#FlightsOfFancy – Barry Bradford at The Whiskyphiles

OK so here goes my #FlightsOfFancy


#1 Aberlour-Glenlivet 19 Years Old 1995 Sauternes ~ 52.6% (Wm Cadenhead) £55

Great distillery, sweet wine finish (yum), Indie bottler, single cask, cask strength, mid-to late teens maturation – yet perfectly palateable, sweet and refreshing at cask strength – one of those rare few whiskies that despite having before, I want again and again and again.


#2 The Balvenie 40 Years Old ~ 48.5% (William Grant & Sons Ltd.) £2500

Impending 40th it was either this or a 1976 vintage. Considering Balvenie inadvertently started my whisky love affair it seems only appropriate they get this shout – plus who does old Sherry/Bourbon marriages better than David Stewart? Manuka honey anyone?


#3 Yoichi 20 Years Old ~ 52% (Nikka) £200

Hot topic – aged Japanese whisky – this one is good, very good in fact! From Nikka’s Yoichi distillery – the brainchild of Masatake Taketsuru producing a lightly peated almost Campbeltown style in an indomitably Japanese perfectionist manner.


#4 Talisker 25 Years Old 2011 ~ 45.8% (Diageo) £220

Nothing quite tastes like Talisker – I considered putting the 10 or even 18 Years Old but was feeling indulgent so here you go a full 25 Year whack at maturation and I bet it still tastes as wild as the weather on an average Isle of Skye day!

PECask 2017

#5 Port Ellen 10 Years Old 2017 Bourbon Cask ~ 58.4% (Single Cask Sample) £priceless

Traditionally something incredibly peaty is left to the end so as not to ruin your palate – I would have to go with a Port Ellen. Still managed never to try any! Something straight from the cask at 10 Years Old – in the Warehouse (nothing can beat the atmosphere of sampling whisky in its maturation warehouse) – this would require both the reopening of Port Ellen and the 10 year maturation time so isn’t likely to happen anytime before 2027!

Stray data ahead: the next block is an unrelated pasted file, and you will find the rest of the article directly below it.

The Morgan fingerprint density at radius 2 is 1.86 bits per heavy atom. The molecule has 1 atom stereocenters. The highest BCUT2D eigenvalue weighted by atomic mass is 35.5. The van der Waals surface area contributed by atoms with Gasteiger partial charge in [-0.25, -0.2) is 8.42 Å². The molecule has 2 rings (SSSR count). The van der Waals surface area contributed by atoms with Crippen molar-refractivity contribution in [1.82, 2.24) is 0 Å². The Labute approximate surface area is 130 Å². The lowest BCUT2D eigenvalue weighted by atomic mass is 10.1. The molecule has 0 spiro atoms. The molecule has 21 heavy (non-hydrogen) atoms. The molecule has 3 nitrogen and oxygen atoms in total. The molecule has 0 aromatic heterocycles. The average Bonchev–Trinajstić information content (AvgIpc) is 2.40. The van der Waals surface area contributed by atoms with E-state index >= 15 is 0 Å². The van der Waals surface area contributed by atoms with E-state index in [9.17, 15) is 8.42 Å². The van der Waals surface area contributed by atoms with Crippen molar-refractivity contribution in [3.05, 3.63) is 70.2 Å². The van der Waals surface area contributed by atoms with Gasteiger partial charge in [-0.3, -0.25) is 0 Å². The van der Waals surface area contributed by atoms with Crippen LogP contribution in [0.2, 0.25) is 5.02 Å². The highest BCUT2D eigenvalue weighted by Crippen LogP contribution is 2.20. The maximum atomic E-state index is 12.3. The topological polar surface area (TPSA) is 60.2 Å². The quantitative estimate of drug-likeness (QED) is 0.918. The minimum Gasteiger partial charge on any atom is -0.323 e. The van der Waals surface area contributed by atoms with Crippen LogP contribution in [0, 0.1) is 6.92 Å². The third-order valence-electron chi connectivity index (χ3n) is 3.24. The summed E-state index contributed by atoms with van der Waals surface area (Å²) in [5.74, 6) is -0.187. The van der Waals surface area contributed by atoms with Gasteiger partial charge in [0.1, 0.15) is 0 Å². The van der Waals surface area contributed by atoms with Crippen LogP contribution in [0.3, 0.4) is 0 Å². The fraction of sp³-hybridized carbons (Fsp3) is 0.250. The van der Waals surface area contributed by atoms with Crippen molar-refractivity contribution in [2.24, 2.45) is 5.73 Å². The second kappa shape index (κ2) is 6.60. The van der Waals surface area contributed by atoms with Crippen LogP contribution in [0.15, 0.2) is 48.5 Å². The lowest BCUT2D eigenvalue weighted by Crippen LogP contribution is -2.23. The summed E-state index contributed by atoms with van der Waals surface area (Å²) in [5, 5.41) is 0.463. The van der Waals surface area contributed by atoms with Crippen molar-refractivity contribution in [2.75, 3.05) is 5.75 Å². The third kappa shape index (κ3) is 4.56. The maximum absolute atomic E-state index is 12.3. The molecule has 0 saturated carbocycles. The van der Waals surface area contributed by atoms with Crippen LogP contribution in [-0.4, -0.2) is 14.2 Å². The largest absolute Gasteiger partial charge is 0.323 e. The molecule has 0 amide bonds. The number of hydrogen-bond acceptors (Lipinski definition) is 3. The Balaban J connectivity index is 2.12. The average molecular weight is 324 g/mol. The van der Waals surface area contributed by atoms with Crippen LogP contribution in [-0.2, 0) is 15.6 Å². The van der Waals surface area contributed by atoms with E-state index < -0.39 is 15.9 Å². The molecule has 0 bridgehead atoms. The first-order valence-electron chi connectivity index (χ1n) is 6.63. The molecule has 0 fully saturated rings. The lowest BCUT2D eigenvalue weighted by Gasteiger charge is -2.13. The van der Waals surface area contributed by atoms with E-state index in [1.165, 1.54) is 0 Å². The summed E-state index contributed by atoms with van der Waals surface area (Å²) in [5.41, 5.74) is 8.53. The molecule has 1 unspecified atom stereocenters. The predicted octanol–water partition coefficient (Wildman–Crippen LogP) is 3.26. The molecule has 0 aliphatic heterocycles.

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2 replies »

  1. OK, I’ll have a bash at my Flights of Fancy.
    All are fine drams in their own style and all have a story to tell. The story for me is often just as important as the taste – it certainly adds to the overall experience.
    In no particular order.

    1. Mackinlay’s Rare Old Highland Malt otherwise known as Shackleton’s Whisky.
    A great whisky to drink and a great story – who would leave such a fine whisky behind in the Antarctic for over 100 yrs?

    2. Eschenbrenner Spessart Amber. A lovely little single malt made in a micro distillery in Berlin aged in German Oak.
    Only available at the distillery so getting hold of it is you’re own individual story.

    3.Black & White Blended Whisky. Not just any bottle – the bottle that was discovered during renovations at work and according to Diageo is at least 24 yrs old! Now that’s a nice tasting whisky!

    4. Amrut Fusion. A lovely blend of Indian and Scotch malts signifying the global reach of whisky – and the happy marriage of my friends.

    5. Powers Johns Lane Release. An Irish pot still expression with a lovely spicy taste which bridges the gap between Irish Whiskey of old and the rising resurgence of Irish Whiskey today.


    Whiskey Nut


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